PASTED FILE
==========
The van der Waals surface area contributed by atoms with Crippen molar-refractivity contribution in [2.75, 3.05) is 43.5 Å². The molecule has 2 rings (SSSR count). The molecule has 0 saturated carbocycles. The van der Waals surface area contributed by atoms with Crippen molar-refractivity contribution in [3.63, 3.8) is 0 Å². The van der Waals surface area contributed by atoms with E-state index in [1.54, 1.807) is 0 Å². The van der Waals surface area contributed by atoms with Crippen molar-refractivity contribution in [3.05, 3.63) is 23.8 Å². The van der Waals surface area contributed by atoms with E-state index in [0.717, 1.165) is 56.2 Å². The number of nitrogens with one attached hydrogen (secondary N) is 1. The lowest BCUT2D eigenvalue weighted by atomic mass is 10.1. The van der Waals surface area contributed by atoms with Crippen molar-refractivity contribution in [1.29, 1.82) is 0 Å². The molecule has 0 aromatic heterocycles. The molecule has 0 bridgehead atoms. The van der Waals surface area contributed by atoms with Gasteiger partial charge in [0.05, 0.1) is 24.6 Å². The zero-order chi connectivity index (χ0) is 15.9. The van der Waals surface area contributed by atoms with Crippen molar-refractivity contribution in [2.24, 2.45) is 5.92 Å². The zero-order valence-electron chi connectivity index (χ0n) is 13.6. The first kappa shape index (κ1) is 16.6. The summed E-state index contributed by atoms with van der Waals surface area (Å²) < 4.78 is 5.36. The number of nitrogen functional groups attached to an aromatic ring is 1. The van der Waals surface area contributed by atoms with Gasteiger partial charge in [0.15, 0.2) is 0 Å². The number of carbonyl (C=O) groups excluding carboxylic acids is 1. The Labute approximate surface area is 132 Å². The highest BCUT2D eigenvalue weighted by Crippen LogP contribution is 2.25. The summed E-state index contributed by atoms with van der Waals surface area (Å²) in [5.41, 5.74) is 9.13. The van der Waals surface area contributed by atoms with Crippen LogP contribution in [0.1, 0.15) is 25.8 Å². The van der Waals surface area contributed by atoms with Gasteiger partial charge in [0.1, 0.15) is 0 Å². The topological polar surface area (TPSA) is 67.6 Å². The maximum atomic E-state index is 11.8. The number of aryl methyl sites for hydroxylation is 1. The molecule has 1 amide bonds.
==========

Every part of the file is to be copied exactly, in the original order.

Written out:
The van der Waals surface area contributed by atoms with Crippen molar-refractivity contribution in [2.75, 3.05) is 43.5 Å². The molecule has 2 rings (SSSR count). The molecule has 0 saturated carbocycles. The van der Waals surface area contributed by atoms with Crippen molar-refractivity contribution in [3.63, 3.8) is 0 Å². The van der Waals surface area contributed by atoms with E-state index in [1.54, 1.807) is 0 Å². The van der Waals surface area contributed by atoms with Crippen molar-refractivity contribution in [3.05, 3.63) is 23.8 Å². The van der Waals surface area contributed by atoms with E-state index in [0.717, 1.165) is 56.2 Å². The number of nitrogens with one attached hydrogen (secondary N) is 1. The lowest BCUT2D eigenvalue weighted by atomic mass is 10.1. The van der Waals surface area contributed by atoms with Crippen molar-refractivity contribution in [1.29, 1.82) is 0 Å². The molecule has 0 aromatic heterocycles. The molecule has 0 bridgehead atoms. The van der Waals surface area contributed by atoms with Gasteiger partial charge in [0.05, 0.1) is 24.6 Å². The zero-order chi connectivity index (χ0) is 15.9. The van der Waals surface area contributed by atoms with Crippen molar-refractivity contribution in [2.24, 2.45) is 5.92 Å². The zero-order valence-electron chi connectivity index (χ0n) is 13.6. The first kappa shape index (κ1) is 16.6. The summed E-state index contributed by atoms with van der Waals surface area (Å²) < 4.78 is 5.36. The number of nitrogen functional groups attached to an aromatic ring is 1. The van der Waals surface area contributed by atoms with Gasteiger partial charge in [0.15, 0.2) is 0 Å². The number of carbonyl (C=O) groups excluding carboxylic acids is 1. The Labute approximate surface area is 132 Å². The highest BCUT2D eigenvalue weighted by Crippen LogP contribution is 2.25. The summed E-state index contributed by atoms with van der Waals surface area (Å²) in [5.41, 5.74) is 9.13. The van der Waals surface area contributed by atoms with Crippen LogP contribution in [0.1, 0.15) is 25.8 Å². The van der Waals surface area contributed by atoms with Gasteiger partial charge in [0.1, 0.15) is 0 Å². The topological polar surface area (TPSA) is 67.6 Å². The maximum atomic E-state index is 11.8. The number of aryl methyl sites for hydroxylation is 1. The molecule has 1 amide bonds.